The average Indian tale is incomplete without equating marks with success. The formula where marks stand equally and exponentially proportional to success in life is something brown parents and teachers cannot stop obsessing over.
We have all heard things like, Board examinations can make or break your career, or entrance exams are your ultimate path to salvation. In a culture that serves nirvana on report cards, we bring you the story of a young man who as a living example has defied the rules of society.
Akhil Mehra was blessed with the opportunity to live the life of a professional footballer with Manchester United. He represented and trained with the team, but this golden dream wasn’t something people thought Mehra could achieve.
The average scorer discovered that he had dyslexia during his school days, which naturally affected his academia,
Growing up with an education system that thrives on rigours evaluation systems over knowledge, Akhil could barely find a way to truly learn at school.
“I know people who scored 95 per cent in school, who are sitting today at home without a job, and I an average scorer managed to live the life of my dreams”
Not being able to participate in the rat race of scorer over 90 is completely abnormal in our schooling systems. Naturally, Mehra was called for being a low scorer, or dumb. See that’s where we all got it wrong says, Mehra. “We end up equating one’s ability to memorize meaningless content with their general cognitive abilities”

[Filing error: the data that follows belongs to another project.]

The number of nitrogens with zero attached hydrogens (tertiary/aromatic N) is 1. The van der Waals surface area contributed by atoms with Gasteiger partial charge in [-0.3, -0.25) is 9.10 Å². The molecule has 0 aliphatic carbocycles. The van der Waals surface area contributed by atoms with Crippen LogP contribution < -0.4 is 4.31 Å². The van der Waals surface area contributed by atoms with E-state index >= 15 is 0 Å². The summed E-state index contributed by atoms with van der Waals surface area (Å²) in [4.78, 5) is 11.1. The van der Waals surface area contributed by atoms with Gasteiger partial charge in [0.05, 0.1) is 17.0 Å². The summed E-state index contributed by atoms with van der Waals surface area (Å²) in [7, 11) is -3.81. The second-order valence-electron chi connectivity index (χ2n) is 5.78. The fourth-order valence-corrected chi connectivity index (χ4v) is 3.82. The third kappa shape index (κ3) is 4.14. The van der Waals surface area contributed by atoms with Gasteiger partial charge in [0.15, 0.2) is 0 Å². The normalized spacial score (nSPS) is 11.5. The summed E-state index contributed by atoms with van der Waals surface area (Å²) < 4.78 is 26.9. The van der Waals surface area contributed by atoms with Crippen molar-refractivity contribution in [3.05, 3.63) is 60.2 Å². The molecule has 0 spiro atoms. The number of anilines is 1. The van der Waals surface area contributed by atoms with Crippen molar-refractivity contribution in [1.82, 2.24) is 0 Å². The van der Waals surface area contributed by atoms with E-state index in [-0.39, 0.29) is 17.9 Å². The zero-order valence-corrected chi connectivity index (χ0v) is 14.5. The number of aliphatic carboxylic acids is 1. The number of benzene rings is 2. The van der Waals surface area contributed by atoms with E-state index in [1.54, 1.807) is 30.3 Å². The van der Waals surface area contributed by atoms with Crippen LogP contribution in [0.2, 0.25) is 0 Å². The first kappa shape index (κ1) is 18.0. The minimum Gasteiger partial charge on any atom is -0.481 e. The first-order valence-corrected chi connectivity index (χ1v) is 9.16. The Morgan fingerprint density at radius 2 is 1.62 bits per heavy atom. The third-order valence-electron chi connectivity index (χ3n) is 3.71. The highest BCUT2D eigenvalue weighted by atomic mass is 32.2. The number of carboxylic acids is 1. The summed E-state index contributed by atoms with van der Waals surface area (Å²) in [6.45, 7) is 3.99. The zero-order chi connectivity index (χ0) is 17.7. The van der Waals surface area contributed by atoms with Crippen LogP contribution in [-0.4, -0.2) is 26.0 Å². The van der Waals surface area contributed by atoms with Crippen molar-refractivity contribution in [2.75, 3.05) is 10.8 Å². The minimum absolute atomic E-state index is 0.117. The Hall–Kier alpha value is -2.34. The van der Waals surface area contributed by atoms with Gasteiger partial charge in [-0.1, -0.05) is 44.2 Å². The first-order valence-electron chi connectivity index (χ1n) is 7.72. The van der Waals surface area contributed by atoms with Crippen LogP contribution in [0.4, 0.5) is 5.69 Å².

While cramming and puking content in exams might be helping students get great progress reports, the fundamental question remains, are schools really teaching people what they should be learning?
The young footballer who is also the head of talent and Boxfit calls out how Indian evaluation systems leave little room to truly appreciate students who invest their time and energy into co-curricular activities and other things that genuinely help in the holistic development of individuals. “My marks, my co-curricular activities and the time I spent in the real world indulging in community service was something that foreign universities took into account.”
The annual college admission charade with universities offering seats to only the extra-ordinary scorers leaves a huge void for many average scorers who at a very young age are basically told by the society that they are likely to be failures the rest of their life.
How many success stories have we have actually come across where heroes weren’t university toppers or rank holders? From consistently being compared with high scorers to not being given opportunities in higher education, the standard ways of evaluating students and passing verdicts in their early lives can cause some excruciating damage to the otherwise bright futures of young people.
Akhil Mehra’s story is a refreshing example where success came to someone who managed to score high on life.